Well, tell me what kind of new internet we're talking about and then we can have an intelligent discussion about it. There's a lot that can be done without sacrificing anonymity and freedoms that would help make a more secure internet. One example might be to get sensitive transactions (like purchases or online banking) out of HTTP and out of your web browser, and into a more purpose-built protocol. This could eliminate important dangers like cross-site request forgery and cross-site scripting. I await what other examples people can suggest.

      • Re:No way in hell! (Score:5, Insightful)

        by zappepcs (820751) on Sunday February 15, 2009 @09:39PM (#26867625) Journal

        You are dead right. Gated community is FUD/PR Spin machine running full tilt. First, lets look at the reasons that some might argue that the current Internet is a dangerous place?

        Got those in your head? Don't forget social engineering as the number one threat to Internet security, and that it CANNOT be fixed with hardware other than removing the network cable from the back of user's computers.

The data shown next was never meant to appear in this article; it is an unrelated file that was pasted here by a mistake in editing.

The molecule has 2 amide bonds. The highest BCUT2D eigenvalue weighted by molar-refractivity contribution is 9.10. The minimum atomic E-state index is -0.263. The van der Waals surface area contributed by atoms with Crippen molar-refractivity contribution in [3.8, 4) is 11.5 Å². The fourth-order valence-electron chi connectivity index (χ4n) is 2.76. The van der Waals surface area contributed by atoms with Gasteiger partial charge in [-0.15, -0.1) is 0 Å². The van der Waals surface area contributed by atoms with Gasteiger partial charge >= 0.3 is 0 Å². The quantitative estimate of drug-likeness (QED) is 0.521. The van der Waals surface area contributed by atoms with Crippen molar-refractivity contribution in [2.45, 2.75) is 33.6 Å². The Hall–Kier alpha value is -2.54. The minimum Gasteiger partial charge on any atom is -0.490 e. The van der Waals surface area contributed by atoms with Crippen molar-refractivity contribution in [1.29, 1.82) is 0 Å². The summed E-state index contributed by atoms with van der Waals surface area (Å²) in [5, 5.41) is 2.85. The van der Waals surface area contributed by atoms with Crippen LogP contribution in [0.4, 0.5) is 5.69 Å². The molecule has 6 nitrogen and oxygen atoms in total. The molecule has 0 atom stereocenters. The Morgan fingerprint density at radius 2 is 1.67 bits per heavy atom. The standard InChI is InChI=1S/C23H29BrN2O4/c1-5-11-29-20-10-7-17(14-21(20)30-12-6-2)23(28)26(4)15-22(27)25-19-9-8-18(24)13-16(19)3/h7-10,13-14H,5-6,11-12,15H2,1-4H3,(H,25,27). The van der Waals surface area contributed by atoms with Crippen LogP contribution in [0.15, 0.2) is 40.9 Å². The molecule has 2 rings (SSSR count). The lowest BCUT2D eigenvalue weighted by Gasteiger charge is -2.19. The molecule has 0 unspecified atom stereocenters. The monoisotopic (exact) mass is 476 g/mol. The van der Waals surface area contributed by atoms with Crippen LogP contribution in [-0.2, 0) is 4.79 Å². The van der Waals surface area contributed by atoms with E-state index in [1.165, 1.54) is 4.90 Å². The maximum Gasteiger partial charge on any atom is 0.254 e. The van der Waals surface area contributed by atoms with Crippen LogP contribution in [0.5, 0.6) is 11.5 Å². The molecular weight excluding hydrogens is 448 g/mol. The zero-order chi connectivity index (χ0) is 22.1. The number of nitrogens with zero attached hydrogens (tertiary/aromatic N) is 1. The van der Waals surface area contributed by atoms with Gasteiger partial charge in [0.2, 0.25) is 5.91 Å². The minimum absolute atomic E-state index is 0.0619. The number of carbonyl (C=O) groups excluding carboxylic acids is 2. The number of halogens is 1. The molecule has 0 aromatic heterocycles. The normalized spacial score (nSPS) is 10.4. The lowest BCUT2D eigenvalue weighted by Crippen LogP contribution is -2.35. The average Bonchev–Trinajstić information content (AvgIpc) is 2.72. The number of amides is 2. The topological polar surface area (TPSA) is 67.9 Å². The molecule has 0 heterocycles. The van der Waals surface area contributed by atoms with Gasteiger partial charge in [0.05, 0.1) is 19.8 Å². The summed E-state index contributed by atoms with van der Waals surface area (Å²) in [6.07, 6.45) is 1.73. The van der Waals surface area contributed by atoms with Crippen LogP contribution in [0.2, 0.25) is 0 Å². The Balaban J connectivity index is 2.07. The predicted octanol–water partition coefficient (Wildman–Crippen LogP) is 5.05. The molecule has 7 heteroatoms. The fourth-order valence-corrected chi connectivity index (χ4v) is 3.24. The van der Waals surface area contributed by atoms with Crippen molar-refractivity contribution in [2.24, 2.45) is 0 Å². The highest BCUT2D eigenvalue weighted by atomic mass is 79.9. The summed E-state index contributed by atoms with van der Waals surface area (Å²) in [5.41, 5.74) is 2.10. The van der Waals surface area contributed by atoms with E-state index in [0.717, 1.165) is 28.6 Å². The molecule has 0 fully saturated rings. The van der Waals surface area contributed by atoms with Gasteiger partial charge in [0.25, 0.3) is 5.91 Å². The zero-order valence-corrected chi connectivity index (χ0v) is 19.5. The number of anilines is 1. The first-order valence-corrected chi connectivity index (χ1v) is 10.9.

Now, let us look at how a gated community might fix security issues:

        -social engineering dangers? Nope
        -Spam? Nope
        -open WiFi APs at home? Nope
        -DDoS? Nope, those are not end user issues. If an end user can reach a given service, their pc can be taken by a bot and used in a DDoS.
        -Viruses? Nope, gated communities will not stop all, if any, attack vectors

        So, quite initially, the benefits here are nil, null, void, empty, vapor... So what is the impetus to make such gated communities? To remove your privacy. Period. there is no other reason. ever.

        How can the current Internet be made better? There are lots of ways. First large ISPs need to re-organize their networks to handle the traffic required of them. Decentralization is imperative to both remove DDoS dangers and to ensure that user's across town from you are not using the bandwidth that you would otherwise be using. Content on demand can not be served efficiently from a single data source. Current network designs are designed that way for financial reasons and not network functionality. If you think the current state of Internet infrastructure is fucked, you have only your large ISP's to blame. They did not, and ARE not planning for a network topology that will support safety or expected data throughput requirements.